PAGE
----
NEW YORK – An email from baseball Commissioner Rob Manfred to union head Tony Clark led to a balk in the drawn-out talks to start the pandemic-delayed season, which now won't begin by July 19.
The executive committee of the players’ association was set to vote and reject Major League Baseball’s latest offer for a 60-game season on Sunday.
“I really believe we are fighting over an impossibility on games,” Manfred said in the email, a copy of which was obtained by The Associated Press. “The earliest we will be ready for players to report is a week from Monday, given the need to relocate teams from Florida. That leaves 66 days to play 60 games. Realistically, that is the outside of the envelope now.”
Players want 70 games and $275 million more than teams are offering. They are worried that if a resurgence of the new coronavirus causes the 2020 season to be cut short, the deal being negotiated would lock in innovations for 2021 and lessen the union’s bargaining power.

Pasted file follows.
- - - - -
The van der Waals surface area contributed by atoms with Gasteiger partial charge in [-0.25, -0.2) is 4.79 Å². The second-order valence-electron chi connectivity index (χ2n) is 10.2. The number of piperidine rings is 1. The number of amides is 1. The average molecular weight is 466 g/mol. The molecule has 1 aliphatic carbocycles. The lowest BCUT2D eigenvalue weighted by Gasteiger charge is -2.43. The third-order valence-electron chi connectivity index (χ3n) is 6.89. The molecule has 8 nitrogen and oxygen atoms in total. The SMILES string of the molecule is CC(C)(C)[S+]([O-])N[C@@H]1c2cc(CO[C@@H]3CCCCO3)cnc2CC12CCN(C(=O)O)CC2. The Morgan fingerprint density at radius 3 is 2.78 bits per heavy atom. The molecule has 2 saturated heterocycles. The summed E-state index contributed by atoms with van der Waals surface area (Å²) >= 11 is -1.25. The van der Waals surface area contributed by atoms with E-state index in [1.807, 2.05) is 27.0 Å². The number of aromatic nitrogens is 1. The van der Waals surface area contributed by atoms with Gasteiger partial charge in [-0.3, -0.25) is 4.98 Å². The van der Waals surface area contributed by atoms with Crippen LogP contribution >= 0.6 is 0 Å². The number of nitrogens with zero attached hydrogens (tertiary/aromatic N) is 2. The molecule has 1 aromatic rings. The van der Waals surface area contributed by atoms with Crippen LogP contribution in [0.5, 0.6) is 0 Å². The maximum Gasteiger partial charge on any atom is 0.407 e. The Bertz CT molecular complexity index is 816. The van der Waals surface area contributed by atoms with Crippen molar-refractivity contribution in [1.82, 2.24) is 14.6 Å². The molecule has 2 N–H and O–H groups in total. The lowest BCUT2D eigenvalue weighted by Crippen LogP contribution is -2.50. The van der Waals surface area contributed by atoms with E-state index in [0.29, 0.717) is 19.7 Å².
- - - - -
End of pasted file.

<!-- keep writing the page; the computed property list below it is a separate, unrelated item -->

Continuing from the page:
“Tony, am writing to reiterate what I told you on the phone a few minutes ago,” Manfred wrote. “Given the Covid developments, I understand that the players are concerned that the 2020 season will be truncated beyond the agreed upon number of games (for example, we agree to play 60 and can only play 40). If that were to happen, I would be prepared to eliminate the 2021 components of the deal. That would mean that we would not get the expanded playoffs in 2021 and the DH rule would revert to the current rule (DH in AL, no DH in NL).”
Players didn’t take a vote and will consider their next move Monday.
The 2020 only items in the deal include starting extra innings with runner on second and a discussion of whether to allow tie games after a specified total of innings plus player re-entry in extra innings.
Some players would prefer there not be a deal and that Manfred unilaterally order the schedule. Because players insisted on full prorated pay, he threatened a schedule of about 50 games. MLB agreed to prorated pay when Manfred met with Clark last week.